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Economics 10b, Life Sciences 1b Lead Spring Course Enrollment

Economics 10b remains the most popular spring semester course.
Economics 10b remains the most popular spring semester course. By Ashley R. Masci
By Isabella B. Cho and Mayesha R. Soshi, Crimson Staff Writers

Economics 10b: “Principles of Economics” continues to reign as the most popular spring semester course for the eighth consecutive year, followed by the pre-medical lab course Life Sciences 1b: “Intro to Life Sciences II” and a new contender, General Education 1014: “Ancestry.”

Ec 10b led spring course enrollment with a total of 511 students, Life Sciences 1b took the second spot with 386 students, and Gen Ed 1014 rounded out the top three with 373 students, according to data released by the Faculty of Arts and Sciences registrar’s office. Physical Sciences 11: “Frontiers of Modern Chemistry” and Chemistry 27: “Organic Chemistry of Life” filled out the top five most popular courses, boasting 299 and 281 students, respectively.

Economics professor Jason Furman ’92, who helms Ec 10b alongside his colleague David I. Laibson ’88, said economics is a field that “everyone should know” and build into their understanding of the world. Their course — currently the most popular at the College —provides an introduction to macroeconomics, covering a range of topics from racial disparities in unemployment to the workings of the global economy.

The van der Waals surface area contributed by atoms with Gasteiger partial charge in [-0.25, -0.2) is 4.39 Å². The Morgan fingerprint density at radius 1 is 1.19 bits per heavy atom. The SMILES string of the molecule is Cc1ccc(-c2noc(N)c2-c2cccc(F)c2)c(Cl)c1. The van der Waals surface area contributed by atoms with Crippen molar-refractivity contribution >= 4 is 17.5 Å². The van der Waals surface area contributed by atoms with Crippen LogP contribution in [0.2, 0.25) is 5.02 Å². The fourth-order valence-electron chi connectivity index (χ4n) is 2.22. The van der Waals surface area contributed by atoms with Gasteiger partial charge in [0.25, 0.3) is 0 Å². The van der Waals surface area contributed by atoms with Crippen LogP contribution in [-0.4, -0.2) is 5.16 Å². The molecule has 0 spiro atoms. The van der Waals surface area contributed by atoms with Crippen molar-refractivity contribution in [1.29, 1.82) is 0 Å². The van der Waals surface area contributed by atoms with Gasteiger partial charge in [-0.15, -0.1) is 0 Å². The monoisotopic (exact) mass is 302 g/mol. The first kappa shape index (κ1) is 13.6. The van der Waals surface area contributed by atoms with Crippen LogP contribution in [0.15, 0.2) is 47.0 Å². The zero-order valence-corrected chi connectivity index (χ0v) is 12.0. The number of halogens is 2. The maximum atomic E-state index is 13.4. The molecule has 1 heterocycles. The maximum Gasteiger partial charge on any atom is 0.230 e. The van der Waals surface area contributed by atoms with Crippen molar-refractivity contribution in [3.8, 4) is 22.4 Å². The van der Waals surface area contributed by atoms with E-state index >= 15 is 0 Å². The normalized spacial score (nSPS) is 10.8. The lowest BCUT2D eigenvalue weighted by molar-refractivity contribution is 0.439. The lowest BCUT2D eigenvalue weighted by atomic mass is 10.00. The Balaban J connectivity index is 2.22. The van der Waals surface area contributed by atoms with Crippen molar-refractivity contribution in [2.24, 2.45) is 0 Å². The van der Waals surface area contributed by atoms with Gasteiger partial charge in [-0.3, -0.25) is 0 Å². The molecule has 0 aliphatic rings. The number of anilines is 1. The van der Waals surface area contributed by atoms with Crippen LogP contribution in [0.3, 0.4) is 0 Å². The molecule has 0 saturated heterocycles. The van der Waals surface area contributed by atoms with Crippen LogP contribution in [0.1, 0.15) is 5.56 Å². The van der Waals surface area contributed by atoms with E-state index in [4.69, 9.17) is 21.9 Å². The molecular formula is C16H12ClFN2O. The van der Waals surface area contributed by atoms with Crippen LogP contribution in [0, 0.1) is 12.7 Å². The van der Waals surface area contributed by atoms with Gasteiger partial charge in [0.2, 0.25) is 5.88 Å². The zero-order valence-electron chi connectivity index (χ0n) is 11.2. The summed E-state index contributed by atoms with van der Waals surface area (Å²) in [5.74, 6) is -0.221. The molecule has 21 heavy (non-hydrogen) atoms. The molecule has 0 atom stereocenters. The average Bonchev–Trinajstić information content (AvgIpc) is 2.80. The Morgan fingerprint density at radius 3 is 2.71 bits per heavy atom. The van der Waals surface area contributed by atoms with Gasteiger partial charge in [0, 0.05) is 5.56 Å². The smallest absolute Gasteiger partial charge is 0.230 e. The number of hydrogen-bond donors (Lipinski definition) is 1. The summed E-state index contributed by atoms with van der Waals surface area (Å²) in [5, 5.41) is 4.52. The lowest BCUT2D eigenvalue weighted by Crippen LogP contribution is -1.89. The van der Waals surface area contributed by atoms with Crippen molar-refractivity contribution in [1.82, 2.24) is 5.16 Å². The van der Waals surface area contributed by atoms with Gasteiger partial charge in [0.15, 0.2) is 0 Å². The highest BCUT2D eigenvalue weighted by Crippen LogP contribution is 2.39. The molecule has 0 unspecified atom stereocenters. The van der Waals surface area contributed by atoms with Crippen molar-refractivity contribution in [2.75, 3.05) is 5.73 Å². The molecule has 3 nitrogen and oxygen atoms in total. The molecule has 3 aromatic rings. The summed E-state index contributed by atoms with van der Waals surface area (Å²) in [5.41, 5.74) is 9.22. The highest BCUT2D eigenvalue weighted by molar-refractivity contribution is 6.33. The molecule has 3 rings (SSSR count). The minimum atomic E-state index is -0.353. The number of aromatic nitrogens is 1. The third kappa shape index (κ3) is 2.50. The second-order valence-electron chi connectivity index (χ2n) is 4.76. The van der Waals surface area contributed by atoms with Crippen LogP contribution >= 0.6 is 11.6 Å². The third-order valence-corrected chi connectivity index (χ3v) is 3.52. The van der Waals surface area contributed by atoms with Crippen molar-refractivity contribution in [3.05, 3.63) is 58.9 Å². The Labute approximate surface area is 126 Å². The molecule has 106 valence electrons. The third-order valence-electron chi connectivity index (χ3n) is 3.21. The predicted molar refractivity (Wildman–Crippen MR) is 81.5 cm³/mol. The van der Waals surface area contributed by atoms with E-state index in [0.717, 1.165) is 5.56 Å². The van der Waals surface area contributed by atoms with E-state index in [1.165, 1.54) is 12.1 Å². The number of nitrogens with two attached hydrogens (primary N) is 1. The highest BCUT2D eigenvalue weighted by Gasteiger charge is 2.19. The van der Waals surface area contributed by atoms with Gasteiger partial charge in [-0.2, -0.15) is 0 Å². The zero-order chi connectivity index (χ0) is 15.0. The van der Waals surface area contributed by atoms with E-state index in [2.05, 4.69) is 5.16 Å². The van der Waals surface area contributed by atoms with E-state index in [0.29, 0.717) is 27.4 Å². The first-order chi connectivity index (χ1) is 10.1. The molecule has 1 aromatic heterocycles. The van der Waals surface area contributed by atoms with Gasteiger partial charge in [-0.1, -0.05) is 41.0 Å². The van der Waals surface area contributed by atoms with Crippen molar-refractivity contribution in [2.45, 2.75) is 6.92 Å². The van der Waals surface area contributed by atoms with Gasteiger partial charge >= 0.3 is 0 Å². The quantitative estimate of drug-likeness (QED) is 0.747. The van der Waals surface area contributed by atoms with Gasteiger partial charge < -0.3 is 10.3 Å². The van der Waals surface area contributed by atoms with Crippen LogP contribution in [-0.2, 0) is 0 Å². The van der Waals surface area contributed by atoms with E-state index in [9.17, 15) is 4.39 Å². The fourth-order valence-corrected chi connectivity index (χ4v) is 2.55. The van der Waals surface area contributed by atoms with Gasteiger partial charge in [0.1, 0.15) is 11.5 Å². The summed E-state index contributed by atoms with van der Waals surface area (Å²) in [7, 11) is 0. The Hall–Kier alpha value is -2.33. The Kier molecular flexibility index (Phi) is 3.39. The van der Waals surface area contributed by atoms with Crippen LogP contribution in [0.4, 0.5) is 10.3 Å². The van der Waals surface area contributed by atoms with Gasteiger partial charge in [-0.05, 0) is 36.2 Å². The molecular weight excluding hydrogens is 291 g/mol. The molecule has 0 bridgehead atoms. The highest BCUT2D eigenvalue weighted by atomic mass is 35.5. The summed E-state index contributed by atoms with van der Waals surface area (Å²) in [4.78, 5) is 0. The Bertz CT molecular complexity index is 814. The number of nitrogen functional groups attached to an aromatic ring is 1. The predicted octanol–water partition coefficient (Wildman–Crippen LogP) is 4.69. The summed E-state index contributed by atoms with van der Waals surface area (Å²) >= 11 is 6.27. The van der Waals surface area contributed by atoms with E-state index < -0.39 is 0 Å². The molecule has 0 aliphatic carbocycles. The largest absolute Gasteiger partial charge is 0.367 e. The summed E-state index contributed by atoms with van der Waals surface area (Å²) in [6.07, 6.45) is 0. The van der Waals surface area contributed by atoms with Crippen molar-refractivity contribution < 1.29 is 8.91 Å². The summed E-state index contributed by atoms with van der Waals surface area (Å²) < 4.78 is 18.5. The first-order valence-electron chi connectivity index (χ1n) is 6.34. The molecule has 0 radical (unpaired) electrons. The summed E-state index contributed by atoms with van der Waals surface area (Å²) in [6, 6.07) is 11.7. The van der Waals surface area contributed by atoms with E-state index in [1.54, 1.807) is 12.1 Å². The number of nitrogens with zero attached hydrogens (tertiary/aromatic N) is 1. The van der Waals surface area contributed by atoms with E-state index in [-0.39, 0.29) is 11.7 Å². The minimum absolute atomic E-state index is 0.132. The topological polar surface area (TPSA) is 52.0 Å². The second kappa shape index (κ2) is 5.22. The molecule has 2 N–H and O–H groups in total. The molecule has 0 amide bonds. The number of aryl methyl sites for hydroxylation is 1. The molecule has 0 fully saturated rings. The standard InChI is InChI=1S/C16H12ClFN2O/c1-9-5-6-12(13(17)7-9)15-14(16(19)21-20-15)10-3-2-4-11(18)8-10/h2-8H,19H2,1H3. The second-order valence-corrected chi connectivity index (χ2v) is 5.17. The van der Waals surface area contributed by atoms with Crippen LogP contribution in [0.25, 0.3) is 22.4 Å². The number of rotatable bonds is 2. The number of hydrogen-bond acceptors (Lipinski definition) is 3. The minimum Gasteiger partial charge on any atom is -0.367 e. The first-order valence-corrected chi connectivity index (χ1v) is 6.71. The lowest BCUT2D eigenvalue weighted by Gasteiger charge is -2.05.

“It’s everything from big social science questions to policy questions to helping you think about your own life and your own decisions,” Furman said.

Continuing their approach to the course last spring, Furman said he and Laibson have tailored the course to explore the ongoing coronavirus pandemic's impact on the economy.

Though LS 1b holds the same ranking as last spring with the second largest enrollment, Gen Ed 1014: “Ancestry” climbed up from its former nineteenth place to third place this year, more than doubling its enrollment since last year.

Gen Ed 1014's head course instructor, Maya R. Jasanoff ’96, said the course offers an “interdisciplinary investigation” of lineage and inheritance using tools from fields including anthropology, biology, and history. She speculated that the prominence of national conversations related to marginalization and belonging may have encouraged more students to take her course this year.

“We are in the midst of a national conversation about who we are as a nation, and the ways in which certain lineages have been marginalized and mistreated throughout our national history,” Jasanoff said. “I do think the fact that issues of identity and belonging are so much at the forefront of the national conversation right now could be an explanation.”

Physical Sciences 11 held steady from last spring as the fourth most popular course, while this semester’s fifth-placer Chemistry 27 clambered up from its former seventh place ranking.

Chemistry professor Emily P. Balskus, who teaches Chemistry 27, said she modified the course in response to the pandemic to give her students the opportunity to apply the concepts they learn to the ongoing process of developing drugs to treat Covid-19.

“Our goal is to give students a new way to look at the world — the ability to view the world from a molecular perspective,” Balskus said. “I think our current situation really hits home how important knowledge can be.”

— Staff writer Isabella B. Cho can be reached at Follow her on Twitter @izbcho.

— Staff writer Mayesha R. Soshi can be reached at

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